Index operations are asynchronous
All indexing operations are asynchronous. When calling indexing methods or endpoints, you’re adding a new job to a queue: it’s this job, and not the API method, that performs the desired action.
A job usually finishes within seconds, if not milliseconds. Yet, it all depends on what’s in the queue. When the queue has many pending tasks, the new job needs to wait its turn.
When to wait for tasks
To help manage asynchronous jobs, each method returns a unique
taskId which you can use with the
waitTask method. Using this method guarantees that a job has finished before proceeding with a new request. There are a few situations when this comes in handy:
- Managing dependencies: you want to use
waitTaskto manage dependencies, for example, when deleting an index before creating a new index with the same name or clearing an index before adding new objects.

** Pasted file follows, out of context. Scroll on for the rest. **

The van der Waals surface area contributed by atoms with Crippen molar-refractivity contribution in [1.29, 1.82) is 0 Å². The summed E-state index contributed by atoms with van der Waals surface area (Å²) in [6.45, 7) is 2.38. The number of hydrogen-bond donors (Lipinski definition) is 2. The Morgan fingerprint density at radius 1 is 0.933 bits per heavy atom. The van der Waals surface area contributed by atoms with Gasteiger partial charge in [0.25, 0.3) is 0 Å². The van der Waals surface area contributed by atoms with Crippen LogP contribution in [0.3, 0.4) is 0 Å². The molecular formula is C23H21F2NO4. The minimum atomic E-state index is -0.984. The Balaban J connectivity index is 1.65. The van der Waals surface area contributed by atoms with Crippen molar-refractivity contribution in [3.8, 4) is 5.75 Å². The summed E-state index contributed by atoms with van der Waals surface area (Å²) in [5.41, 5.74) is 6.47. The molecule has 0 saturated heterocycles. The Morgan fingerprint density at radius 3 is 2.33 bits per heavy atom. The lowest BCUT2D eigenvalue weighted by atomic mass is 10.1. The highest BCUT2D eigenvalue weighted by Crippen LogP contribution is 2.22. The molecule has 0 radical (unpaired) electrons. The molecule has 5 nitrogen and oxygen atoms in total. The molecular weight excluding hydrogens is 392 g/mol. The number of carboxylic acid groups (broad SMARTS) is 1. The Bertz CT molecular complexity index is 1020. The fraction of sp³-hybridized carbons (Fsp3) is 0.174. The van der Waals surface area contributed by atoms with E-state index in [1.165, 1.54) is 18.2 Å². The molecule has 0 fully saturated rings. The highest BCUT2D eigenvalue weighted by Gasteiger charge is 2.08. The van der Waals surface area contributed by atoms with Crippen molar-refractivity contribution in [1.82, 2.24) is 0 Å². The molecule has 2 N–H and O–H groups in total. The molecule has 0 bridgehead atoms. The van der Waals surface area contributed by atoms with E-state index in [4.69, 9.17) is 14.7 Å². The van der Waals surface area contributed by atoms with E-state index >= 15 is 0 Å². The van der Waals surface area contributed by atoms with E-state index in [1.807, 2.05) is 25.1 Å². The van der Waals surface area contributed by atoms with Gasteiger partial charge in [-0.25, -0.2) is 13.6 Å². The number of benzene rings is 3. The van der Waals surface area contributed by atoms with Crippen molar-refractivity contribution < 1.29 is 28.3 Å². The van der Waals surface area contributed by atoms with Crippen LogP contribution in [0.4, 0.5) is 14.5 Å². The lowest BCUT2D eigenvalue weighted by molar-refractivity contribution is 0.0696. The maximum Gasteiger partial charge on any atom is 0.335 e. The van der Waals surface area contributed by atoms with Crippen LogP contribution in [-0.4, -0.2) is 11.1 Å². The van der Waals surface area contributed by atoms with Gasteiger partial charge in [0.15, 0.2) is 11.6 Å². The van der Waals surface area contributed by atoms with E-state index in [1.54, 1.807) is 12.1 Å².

- Atomic reindexing: atomic reindexing is a way to update all your records without any downtime, by populating a temporary index and replacing the destination index with it. You don’t need to implement this by yourself. Instead, you can use the
replaceAllObjectsmethod which does it all for you.
- Frontend events: if you’re building a frontend interface that performs indexing operations, you may want to react to completed tasks. For example, you may want to display a success message when an indexing operation has completed, or refresh a page, or move on with some following, co-dependant operations, etc.
- Debugging: You also most often need
waitTaskin debugging scenarios, when you’re testing a search immediately after updating an index.
When not to wait for tasks
In most scenarios, you don’t need to wait for tasks to complete before moving on with new ones. Using
waitTask makes your indexing operations synchronous, thus slows them down.
Conversely, you don’t need to use
waitTask in place of the asynchronous mechanisms of your programming language. You can ensure that tasks are queued in order by using promises or callbacks.